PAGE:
A daily bulletin of news & opinion

16 February 2012

It’s one of the world’s newest phobias; identified just four years ago. But, in that short time its numbers have significantly grown – at least according to a new survey by OnePoll, whose results are to be released today. Two in every three people in the UK now claim to suffer from nomophobia: the fear of being without their mobile phones. 

I must admit, I count myself among that number of clicking, scrolling, and swiping millions that spend our commutes, coffee breaks and spare time hopelessly devoted to our mobile devices. Having spent years fiercely opposing the need to app my way out of any situation, I’m no longer able to resist. But – “nomophobia”?

Experts have warned of the addictive qualities of mobile phones for years. What once seemed the peril of only the most work-obsessed of the Capitol Hill or Wall Street crowd, has now hit the mainstream.

Phone charging stations, which popped up in airports such as Singapore’s Changi hub in 2010, have also hit the high street. Topshop in Singapore has the service in-store. So you can now shop fully powered-up, ready to receive texts, emails and phone calls – thank God. Low battery means crippling anxiety for the so-called nomophobe. That power bar is like a barometer of happiness.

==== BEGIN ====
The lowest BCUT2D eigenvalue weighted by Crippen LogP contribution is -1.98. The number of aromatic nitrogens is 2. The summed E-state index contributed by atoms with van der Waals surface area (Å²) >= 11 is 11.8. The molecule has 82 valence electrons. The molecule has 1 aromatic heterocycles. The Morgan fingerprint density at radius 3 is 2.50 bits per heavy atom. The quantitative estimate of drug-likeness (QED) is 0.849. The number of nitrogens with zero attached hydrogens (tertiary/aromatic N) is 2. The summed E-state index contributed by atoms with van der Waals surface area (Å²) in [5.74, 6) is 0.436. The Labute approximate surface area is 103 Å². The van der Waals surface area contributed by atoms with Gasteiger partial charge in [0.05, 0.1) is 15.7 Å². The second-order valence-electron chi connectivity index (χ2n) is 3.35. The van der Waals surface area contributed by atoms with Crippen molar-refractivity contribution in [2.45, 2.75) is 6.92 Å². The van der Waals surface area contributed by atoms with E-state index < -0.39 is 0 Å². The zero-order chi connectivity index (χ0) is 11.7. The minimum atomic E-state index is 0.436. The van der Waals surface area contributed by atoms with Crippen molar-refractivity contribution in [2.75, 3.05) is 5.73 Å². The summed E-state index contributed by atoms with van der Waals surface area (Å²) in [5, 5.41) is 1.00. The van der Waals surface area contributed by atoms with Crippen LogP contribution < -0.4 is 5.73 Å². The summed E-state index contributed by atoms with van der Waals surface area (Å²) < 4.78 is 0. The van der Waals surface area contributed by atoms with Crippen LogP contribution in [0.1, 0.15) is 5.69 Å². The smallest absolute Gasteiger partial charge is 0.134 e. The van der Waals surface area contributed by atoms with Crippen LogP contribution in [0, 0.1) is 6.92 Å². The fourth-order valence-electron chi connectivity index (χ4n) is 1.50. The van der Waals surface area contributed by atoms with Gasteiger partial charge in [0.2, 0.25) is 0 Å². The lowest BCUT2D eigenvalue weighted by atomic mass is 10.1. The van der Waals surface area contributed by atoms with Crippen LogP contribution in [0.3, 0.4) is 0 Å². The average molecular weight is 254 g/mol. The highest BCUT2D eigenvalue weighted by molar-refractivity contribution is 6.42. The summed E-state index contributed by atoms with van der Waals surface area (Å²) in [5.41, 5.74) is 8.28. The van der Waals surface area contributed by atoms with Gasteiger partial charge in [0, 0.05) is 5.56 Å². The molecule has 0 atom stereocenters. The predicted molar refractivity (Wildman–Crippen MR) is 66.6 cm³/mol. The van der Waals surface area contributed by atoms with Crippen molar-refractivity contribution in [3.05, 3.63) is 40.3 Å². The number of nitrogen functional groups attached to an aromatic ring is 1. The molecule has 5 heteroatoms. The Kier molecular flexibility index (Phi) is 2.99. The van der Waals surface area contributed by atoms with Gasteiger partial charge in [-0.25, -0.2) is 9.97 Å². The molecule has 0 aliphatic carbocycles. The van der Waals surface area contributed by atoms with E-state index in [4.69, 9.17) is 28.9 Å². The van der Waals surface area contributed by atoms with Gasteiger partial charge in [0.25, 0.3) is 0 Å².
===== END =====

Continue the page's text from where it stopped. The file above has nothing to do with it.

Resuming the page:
Sure, mobile phones today can do so much more than they could 10 years ago, and are far more stylish. You can navigate a city, listen to the radio, or even organise a riot (so they say) anywhere you’d like. And, I must admit, I’ve solidified friendships via bonds formed over BlackBerry Messenger. 

However, as much as they enable, they can debilitate. There’s the story of the woman that had to stop taking the London Underground because she couldn’t bear to be without coverage. But, I don’t buy it.

Without wishing to sound like a purist, even the name of this addiction, nomophobia, suggests pop-hypochondria. There’s no Latin root here – the name is short for “No-Mobile-phobia”. And, I’d bet that those hit by a wave of nausea at the realisation their phone has been left at home are likely to be just as excessively anxious and maladjusted to begin with. 

So although we might really love our phones and easily wax nostalgic about our first model, while praising the virtues of multitudinous new functions, my diagnosis of nomophobia is that it’s about as serious a matter as logophobia. That’s the fear of words.


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